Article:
Let me make it perfectly clear. I DO understand what I’m seeing and the oh-so-shrewd Min/Max Game Theory masquerading as NBA basketball.

I think this might be useful for clarifying positions in the ongoing opera buffa that is the Houston Rockets. (I’ll hit 95 of these at some point, I’m sure.)

  1. I am not looking to see lots of wins. Moreover, I see little danger of that.
  2. I do understand lottery odds. Have you grappled with the idea the Rockets are quite likely to pick 5th?
  3. If the Rockets pick, say, 4th, that suggests the core of the future Rockets are playing for the Rockets right now.
  4. If the core of the future Rockets are here now, are you happy with their fundamental development as players? You don’t get development time back, because you were tanking. It counts.
  5. I’m not looking for pretty play. I’m looking for growth in skills in, and understanding of, NBA basketball, and I’m seeing very little. OKC is a painful counter-point to Rockets development.
  6. I’m looking forward to people wearing uniforms with “Cap” & “Space” on the back, like Knicks fans, when nobody much signs with the team that’s had the historically worst record run in NBA history.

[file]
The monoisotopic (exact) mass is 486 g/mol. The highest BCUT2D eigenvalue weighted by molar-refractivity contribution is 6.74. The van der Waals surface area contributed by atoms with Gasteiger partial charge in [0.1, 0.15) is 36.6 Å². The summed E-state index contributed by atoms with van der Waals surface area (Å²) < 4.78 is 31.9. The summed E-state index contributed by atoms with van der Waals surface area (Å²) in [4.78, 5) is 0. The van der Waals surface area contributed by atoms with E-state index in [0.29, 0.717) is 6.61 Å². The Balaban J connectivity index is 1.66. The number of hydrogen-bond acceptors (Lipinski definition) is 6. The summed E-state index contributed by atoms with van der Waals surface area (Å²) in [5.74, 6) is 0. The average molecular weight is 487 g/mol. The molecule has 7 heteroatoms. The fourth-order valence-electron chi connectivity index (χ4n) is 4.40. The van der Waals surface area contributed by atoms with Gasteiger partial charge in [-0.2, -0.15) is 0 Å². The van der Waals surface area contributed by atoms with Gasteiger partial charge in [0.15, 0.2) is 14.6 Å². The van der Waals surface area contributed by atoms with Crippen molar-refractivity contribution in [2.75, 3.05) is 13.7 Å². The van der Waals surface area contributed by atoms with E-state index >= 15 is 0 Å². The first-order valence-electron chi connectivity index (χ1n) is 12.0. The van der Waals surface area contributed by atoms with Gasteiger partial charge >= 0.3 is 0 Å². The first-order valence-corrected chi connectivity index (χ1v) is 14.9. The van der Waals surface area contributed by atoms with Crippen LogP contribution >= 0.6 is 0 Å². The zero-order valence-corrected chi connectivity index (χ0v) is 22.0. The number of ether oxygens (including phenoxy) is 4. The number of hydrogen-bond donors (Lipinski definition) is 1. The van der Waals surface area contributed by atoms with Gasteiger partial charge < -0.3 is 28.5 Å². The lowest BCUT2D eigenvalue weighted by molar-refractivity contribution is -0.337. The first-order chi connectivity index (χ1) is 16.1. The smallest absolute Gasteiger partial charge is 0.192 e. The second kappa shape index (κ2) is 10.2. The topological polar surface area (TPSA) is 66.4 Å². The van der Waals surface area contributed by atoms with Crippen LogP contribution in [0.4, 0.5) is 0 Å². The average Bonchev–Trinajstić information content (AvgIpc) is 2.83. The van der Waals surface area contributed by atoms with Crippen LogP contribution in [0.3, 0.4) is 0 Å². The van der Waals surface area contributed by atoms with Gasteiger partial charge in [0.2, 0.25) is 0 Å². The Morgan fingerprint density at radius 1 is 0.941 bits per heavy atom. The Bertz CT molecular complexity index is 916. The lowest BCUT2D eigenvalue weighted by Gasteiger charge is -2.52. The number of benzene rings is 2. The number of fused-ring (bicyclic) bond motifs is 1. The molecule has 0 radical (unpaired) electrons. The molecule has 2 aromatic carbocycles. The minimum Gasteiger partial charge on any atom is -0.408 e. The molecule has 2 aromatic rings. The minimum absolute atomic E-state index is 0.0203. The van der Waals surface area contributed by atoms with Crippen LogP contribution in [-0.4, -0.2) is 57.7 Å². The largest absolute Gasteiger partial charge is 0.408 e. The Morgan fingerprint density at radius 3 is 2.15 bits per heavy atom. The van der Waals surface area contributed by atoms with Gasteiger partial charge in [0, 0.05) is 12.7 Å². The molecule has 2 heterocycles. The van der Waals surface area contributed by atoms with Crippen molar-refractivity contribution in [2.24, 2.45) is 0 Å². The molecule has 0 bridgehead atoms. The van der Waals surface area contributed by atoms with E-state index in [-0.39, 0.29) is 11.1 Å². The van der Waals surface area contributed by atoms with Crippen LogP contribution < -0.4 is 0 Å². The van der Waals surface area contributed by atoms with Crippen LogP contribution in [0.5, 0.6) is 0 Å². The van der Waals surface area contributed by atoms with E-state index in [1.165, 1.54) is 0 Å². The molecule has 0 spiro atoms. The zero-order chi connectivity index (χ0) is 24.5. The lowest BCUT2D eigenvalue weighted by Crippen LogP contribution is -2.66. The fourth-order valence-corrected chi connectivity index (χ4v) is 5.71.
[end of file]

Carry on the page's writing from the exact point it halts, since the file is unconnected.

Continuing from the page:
7. At some level this is entertainment, not math. Various grandiose visions of future dominance have wrecked upon the rocks of reality: James Wiseman, #2 pick, is a Piston. Give us something to enjoy, a little.

Six Out

The Rockets have the best Turkish prospect to ever play in the NBA, in Alperen Sengun. You may have heard about the horrific earthquakes in southern Turkiye and Syria, and would like to do something. If you’d like to help out, here is a link to reputable and vetted charities.


Thoughts on the Dunk Contest Proposal?

This poll is closed

  • 35%
    I like it.
    (23 votes)
  • 4%
    I hate it.
    (3 votes)
  • 23%
    Let’s workshop it.
    (15 votes)
  • 35%
    There’s still a dunk contest?
    (23 votes)
64 votes total Vote Now